To protect agency employees, Mr. Rizzo sought annual reassurance from the attorney general that the interrogation techniques “did not ‘shock the conscience’ or violate international treaty obligations or violate U.S. domestic law,” Bill Harlow, a former spokesman for the agency, said by email.

“When the attorney general declined to do so in the spring of 2004,” he added, “the agency promptly suspended the program.”

Hina Shamsi, director of the National Security Project of the American Civil Liberties Union, which opposed Mr. Rizzo’s nomination and also sued psychologists who had shaped the interrogation program, said in an email, “Instead of adhering to law and ethics, his actions shamefully subverted them in an effort to provide legal cover for the Agency’s illegal and immoral actions.”

General Michael V. Hayden, a former C.I.A. director, wrote on The Cipher Brief this week that “many an operations officer would tell you that John walked them back from some of their more creative approaches to intelligence challenges, but there were many more who proceeded with the confidence that John, and more importantly the law, had their back.”

John Anthony Rizzo was born on Oct. 6, 1947, in Boston to Arthur and Frances (McLaughlin) Rizzo.

He graduated from Brown University in 1969 with a bachelor’s degree in political science and earned a law degree from George Washington University Law School in 1972. After working for the Customs Service, he joined the C.I.A. in 1976 after a Senate investigation into abuses in intelligence gathering. He was 28 and, by his admission, “too starry-eyed.”

When he retired, he received the agency’s Distinguished Career Intelligence Medal. He became a visiting fellow at the Hoover Institution and senior counsel at the Washington law firm Steptoe & Johnson.

In addition to his son, from his marriage to Priscilla Walton Layton, which ended in divorce, he is survived by a stepdaughter, Stephanie Breed Darga; two sisters, Maria Marolda and Nancy Rizzo; a granddaughter; and a step-grandson. His wife, Sharon (Knight) Rizzo, died in April.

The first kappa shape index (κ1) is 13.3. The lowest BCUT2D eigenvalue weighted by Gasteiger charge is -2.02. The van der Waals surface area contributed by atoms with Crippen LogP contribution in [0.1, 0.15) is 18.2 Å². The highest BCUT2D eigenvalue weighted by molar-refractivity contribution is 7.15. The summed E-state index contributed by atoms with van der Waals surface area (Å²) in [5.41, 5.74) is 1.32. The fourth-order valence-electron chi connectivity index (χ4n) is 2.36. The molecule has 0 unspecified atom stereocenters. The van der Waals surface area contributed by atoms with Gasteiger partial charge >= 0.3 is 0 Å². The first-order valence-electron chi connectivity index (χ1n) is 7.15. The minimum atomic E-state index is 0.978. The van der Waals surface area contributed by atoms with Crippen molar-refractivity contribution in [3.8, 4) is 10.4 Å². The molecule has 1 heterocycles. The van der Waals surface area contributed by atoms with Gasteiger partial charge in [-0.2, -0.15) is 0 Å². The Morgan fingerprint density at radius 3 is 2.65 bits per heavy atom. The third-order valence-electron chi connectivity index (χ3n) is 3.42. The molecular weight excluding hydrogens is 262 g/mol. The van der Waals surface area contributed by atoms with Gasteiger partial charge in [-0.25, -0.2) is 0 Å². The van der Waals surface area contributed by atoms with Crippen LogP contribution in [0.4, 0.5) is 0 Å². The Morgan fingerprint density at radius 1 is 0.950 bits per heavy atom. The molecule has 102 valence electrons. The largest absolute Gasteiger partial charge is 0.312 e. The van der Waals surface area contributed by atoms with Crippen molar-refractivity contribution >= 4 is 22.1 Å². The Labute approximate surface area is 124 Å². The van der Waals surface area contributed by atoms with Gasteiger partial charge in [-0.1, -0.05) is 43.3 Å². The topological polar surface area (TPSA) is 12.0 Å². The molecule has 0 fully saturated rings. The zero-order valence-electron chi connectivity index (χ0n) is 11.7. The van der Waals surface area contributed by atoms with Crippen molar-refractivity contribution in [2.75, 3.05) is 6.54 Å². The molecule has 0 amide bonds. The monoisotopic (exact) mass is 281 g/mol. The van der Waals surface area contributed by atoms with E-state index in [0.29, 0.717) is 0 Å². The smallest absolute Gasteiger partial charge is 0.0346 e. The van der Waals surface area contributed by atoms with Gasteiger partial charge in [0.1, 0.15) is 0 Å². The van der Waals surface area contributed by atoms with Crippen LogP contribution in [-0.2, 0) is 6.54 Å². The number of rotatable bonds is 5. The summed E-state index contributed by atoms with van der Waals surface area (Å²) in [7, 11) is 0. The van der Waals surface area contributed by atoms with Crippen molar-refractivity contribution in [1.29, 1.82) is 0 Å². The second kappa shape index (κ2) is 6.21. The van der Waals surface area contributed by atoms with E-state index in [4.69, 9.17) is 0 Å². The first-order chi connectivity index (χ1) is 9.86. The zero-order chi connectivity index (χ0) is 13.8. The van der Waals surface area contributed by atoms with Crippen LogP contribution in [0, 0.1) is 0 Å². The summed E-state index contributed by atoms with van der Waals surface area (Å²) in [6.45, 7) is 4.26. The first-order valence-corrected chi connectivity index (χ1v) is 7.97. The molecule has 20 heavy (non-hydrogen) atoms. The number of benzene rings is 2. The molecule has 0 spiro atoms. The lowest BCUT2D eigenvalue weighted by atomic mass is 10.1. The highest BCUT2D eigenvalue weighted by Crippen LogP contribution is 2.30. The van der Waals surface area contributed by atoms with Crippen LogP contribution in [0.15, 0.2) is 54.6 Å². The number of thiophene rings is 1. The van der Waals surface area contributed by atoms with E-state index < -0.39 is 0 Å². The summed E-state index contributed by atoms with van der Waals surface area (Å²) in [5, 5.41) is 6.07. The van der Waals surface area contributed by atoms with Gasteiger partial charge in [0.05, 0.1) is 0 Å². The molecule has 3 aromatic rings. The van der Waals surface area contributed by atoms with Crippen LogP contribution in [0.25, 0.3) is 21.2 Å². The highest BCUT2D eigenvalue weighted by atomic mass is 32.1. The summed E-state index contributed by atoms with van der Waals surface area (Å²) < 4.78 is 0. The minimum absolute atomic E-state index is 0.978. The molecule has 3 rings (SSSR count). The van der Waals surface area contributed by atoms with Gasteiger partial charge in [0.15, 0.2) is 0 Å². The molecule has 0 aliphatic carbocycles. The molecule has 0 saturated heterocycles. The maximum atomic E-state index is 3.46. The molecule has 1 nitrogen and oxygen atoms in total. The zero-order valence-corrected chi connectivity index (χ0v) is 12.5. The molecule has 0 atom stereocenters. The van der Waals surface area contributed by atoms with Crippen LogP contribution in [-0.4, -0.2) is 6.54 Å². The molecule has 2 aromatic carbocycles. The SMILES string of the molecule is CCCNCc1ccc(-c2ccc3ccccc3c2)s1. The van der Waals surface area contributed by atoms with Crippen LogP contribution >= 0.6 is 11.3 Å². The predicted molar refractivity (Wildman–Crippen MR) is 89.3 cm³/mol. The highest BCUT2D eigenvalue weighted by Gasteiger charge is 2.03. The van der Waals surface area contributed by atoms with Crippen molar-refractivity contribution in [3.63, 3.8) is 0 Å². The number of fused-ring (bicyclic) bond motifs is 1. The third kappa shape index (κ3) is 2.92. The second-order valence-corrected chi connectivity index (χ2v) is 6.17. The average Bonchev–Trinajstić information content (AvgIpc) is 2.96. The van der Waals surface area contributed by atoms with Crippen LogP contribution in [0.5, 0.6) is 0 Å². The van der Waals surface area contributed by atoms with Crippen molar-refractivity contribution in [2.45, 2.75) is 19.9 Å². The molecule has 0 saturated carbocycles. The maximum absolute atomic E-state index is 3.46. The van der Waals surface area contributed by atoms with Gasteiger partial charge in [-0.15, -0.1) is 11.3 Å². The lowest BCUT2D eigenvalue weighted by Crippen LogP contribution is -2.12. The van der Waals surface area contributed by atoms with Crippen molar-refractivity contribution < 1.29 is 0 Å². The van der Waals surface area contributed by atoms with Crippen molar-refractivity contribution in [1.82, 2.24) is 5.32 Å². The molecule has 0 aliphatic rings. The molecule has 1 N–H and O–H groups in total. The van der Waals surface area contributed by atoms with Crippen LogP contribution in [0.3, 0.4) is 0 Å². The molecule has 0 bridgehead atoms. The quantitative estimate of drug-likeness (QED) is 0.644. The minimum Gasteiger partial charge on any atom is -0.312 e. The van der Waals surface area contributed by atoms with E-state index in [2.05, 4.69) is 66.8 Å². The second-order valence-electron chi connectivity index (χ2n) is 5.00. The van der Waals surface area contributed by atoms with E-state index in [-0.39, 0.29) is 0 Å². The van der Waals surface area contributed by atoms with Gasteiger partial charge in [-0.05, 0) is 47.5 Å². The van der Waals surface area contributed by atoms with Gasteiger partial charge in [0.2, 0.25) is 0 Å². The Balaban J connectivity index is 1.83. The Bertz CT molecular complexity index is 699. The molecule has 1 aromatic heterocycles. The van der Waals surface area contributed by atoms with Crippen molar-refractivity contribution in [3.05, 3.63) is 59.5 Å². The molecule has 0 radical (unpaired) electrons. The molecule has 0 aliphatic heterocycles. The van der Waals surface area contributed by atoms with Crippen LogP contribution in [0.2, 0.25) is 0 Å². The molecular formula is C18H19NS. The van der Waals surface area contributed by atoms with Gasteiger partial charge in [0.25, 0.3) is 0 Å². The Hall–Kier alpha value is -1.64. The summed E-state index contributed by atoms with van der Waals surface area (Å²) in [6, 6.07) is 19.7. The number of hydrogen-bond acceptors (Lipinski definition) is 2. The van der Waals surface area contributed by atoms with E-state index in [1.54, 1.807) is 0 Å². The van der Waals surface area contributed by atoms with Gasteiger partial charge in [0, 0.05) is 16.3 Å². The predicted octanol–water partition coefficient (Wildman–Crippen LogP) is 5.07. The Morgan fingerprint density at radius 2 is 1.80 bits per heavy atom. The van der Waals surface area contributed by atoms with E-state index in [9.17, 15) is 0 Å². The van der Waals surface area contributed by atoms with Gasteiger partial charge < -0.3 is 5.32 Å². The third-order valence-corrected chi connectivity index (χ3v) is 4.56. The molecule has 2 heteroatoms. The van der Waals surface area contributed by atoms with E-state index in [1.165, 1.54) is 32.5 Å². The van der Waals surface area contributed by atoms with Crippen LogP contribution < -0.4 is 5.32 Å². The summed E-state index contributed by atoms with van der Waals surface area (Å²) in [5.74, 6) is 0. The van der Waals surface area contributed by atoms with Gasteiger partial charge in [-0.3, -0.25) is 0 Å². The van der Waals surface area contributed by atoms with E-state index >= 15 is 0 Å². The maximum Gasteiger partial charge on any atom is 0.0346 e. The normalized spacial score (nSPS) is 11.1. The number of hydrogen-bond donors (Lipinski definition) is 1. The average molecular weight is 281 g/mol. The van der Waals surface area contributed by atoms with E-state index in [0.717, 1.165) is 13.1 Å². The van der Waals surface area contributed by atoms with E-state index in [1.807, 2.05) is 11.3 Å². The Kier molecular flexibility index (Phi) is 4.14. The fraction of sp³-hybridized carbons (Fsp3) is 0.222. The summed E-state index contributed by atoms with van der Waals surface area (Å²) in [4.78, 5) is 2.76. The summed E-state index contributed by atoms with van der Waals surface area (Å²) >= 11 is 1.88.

In his book “Company Man: Thirty Years of Controversy and Crisis in the CIA” (2014), Mr. Rizzo suggested that President Bush had been unaware of the interrogation techniques until 2006.

But Daniel J. Jones, who was the chief investigator for a Senate study of the detention and interrogation program, said in an email, “This contradicts the C.I.A.’s official public position (true to this day) and Bush’s memoir, which Rizzo calls out for being inaccurate.”

“Rizzo wrote that he viewed Bush’s lie as ‘admirable,’ and evidence that Bush was a ‘stand-up guy,'” Mr. Jones said. “I think that says it all: Rizzo viewed defending the C.I.A., even if that included misleading Congress and the American people, as patriotic and admirable.”

Mr. Rizzo said suspected terrorists were detained at secret “black sites” overseas only because the Defense Department had refused to house them on military bases.

“We brainstormed,” he told The Times in 2014. “Do we put them on ships? We considered a deserted island. It was born out of necessity. It wasn’t some diabolical plot.”

Mr. Rizzo was upset that he had not been consulted before videotapes of the interrogations were destroyed in 2005. He acknowledged that some interrogation tactics were “sadistic and terrifying,” but he said, without elaborating, that “there was another technique so gruesome that the Justice Department later stopped short of approving it.” That technique was later identified as a mock execution.

Although Mr. Rizzo was the most visible defender of the interrogation program — a nattily-attired public face of the spy agency — he was more introspective about it than many of his colleagues.

“I know what the first paragraph of my obituary is going to read,” he told The Hill. “‘John Rizzo, lead counsel, legally approved the torture programs.'” He conceded, though, that “if I had chosen to, I could have stopped them before they started.”

Barring another major terror attack, he said, “I can’t see any administration ever going down the road of anything like the interrogation program.” He added, “If there is another attack, then I’m confident the political winds will once again shift, and C.I.A. will be told to stop being so risk averse.”

Matt Apuzzo contributed reporting.